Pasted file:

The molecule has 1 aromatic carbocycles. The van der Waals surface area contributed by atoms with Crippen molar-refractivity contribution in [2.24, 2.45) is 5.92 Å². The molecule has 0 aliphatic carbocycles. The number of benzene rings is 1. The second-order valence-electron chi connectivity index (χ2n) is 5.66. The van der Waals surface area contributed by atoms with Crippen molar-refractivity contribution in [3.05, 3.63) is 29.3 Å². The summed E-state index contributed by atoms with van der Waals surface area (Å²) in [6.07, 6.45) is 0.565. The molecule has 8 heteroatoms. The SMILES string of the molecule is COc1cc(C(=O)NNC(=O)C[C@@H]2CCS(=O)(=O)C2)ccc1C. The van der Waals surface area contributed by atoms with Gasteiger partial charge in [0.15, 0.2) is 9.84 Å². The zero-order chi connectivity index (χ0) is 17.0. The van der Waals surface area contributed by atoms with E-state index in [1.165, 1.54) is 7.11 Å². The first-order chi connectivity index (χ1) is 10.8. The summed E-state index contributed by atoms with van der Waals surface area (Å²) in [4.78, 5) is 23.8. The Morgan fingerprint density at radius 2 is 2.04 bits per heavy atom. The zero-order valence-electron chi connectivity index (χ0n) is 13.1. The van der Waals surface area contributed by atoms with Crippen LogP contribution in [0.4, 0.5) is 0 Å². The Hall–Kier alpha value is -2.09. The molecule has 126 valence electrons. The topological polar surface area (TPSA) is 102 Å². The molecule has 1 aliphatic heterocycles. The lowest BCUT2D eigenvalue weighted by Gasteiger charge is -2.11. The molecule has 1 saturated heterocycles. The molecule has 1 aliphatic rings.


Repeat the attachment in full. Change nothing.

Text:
The molecule has 1 aromatic carbocycles. The van der Waals surface area contributed by atoms with Crippen molar-refractivity contribution in [2.24, 2.45) is 5.92 Å². The molecule has 0 aliphatic carbocycles. The number of benzene rings is 1. The second-order valence-electron chi connectivity index (χ2n) is 5.66. The van der Waals surface area contributed by atoms with Crippen molar-refractivity contribution in [3.05, 3.63) is 29.3 Å². The summed E-state index contributed by atoms with van der Waals surface area (Å²) in [6.07, 6.45) is 0.565. The molecule has 8 heteroatoms. The SMILES string of the molecule is COc1cc(C(=O)NNC(=O)C[C@@H]2CCS(=O)(=O)C2)ccc1C. The van der Waals surface area contributed by atoms with Gasteiger partial charge in [0.15, 0.2) is 9.84 Å². The zero-order chi connectivity index (χ0) is 17.0. The van der Waals surface area contributed by atoms with E-state index in [1.165, 1.54) is 7.11 Å². The first-order chi connectivity index (χ1) is 10.8. The summed E-state index contributed by atoms with van der Waals surface area (Å²) in [4.78, 5) is 23.8. The Morgan fingerprint density at radius 2 is 2.04 bits per heavy atom. The zero-order valence-electron chi connectivity index (χ0n) is 13.1. The van der Waals surface area contributed by atoms with Crippen LogP contribution in [0.4, 0.5) is 0 Å². The Hall–Kier alpha value is -2.09. The molecule has 126 valence electrons. The topological polar surface area (TPSA) is 102 Å². The molecule has 1 aliphatic heterocycles. The lowest BCUT2D eigenvalue weighted by Gasteiger charge is -2.11. The molecule has 1 saturated heterocycles. The molecule has 1 aliphatic rings.